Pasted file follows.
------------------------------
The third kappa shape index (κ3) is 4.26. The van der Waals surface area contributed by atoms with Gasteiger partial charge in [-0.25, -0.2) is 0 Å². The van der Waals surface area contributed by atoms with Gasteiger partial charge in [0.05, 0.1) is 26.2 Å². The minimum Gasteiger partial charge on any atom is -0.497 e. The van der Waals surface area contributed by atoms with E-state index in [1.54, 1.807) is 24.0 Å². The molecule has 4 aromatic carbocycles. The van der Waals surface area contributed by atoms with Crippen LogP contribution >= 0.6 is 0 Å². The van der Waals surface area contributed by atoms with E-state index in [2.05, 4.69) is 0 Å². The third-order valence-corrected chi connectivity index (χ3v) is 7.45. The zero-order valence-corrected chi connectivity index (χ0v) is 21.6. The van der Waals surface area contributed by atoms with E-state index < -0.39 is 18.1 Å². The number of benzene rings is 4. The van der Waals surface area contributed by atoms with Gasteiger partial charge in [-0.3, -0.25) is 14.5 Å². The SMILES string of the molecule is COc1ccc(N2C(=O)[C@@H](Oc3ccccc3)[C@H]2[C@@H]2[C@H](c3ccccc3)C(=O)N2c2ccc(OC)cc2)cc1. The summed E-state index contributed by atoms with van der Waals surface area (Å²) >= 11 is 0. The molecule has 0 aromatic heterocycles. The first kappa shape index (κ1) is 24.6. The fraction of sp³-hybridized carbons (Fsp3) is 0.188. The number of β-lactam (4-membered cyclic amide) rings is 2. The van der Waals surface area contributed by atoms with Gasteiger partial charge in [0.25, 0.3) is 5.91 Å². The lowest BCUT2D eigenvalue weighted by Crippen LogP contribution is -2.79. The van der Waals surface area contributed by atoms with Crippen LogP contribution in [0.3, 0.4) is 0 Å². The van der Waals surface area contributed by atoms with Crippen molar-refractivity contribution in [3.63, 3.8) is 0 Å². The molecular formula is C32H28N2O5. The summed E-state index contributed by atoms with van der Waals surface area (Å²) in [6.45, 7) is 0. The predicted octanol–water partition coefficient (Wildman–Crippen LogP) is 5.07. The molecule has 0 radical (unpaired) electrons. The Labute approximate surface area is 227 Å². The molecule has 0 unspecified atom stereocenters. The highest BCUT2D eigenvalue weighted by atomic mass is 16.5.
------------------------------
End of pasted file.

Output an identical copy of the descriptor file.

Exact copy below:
The third kappa shape index (κ3) is 4.26. The van der Waals surface area contributed by atoms with Gasteiger partial charge in [-0.25, -0.2) is 0 Å². The van der Waals surface area contributed by atoms with Gasteiger partial charge in [0.05, 0.1) is 26.2 Å². The minimum Gasteiger partial charge on any atom is -0.497 e. The van der Waals surface area contributed by atoms with E-state index in [1.54, 1.807) is 24.0 Å². The molecule has 4 aromatic carbocycles. The van der Waals surface area contributed by atoms with Crippen LogP contribution >= 0.6 is 0 Å². The van der Waals surface area contributed by atoms with E-state index in [2.05, 4.69) is 0 Å². The third-order valence-corrected chi connectivity index (χ3v) is 7.45. The zero-order valence-corrected chi connectivity index (χ0v) is 21.6. The van der Waals surface area contributed by atoms with E-state index < -0.39 is 18.1 Å². The number of benzene rings is 4. The van der Waals surface area contributed by atoms with Gasteiger partial charge in [-0.3, -0.25) is 14.5 Å². The SMILES string of the molecule is COc1ccc(N2C(=O)[C@@H](Oc3ccccc3)[C@H]2[C@@H]2[C@H](c3ccccc3)C(=O)N2c2ccc(OC)cc2)cc1. The summed E-state index contributed by atoms with van der Waals surface area (Å²) >= 11 is 0. The molecule has 0 aromatic heterocycles. The first kappa shape index (κ1) is 24.6. The fraction of sp³-hybridized carbons (Fsp3) is 0.188. The number of β-lactam (4-membered cyclic amide) rings is 2. The van der Waals surface area contributed by atoms with Gasteiger partial charge in [0.25, 0.3) is 5.91 Å². The lowest BCUT2D eigenvalue weighted by Crippen LogP contribution is -2.79. The van der Waals surface area contributed by atoms with Crippen LogP contribution in [0.3, 0.4) is 0 Å². The van der Waals surface area contributed by atoms with Crippen molar-refractivity contribution in [3.63, 3.8) is 0 Å². The molecular formula is C32H28N2O5. The summed E-state index contributed by atoms with van der Waals surface area (Å²) in [6.45, 7) is 0. The predicted octanol–water partition coefficient (Wildman–Crippen LogP) is 5.07. The molecule has 0 radical (unpaired) electrons. The Labute approximate surface area is 227 Å². The molecule has 0 unspecified atom stereocenters. The highest BCUT2D eigenvalue weighted by atomic mass is 16.5.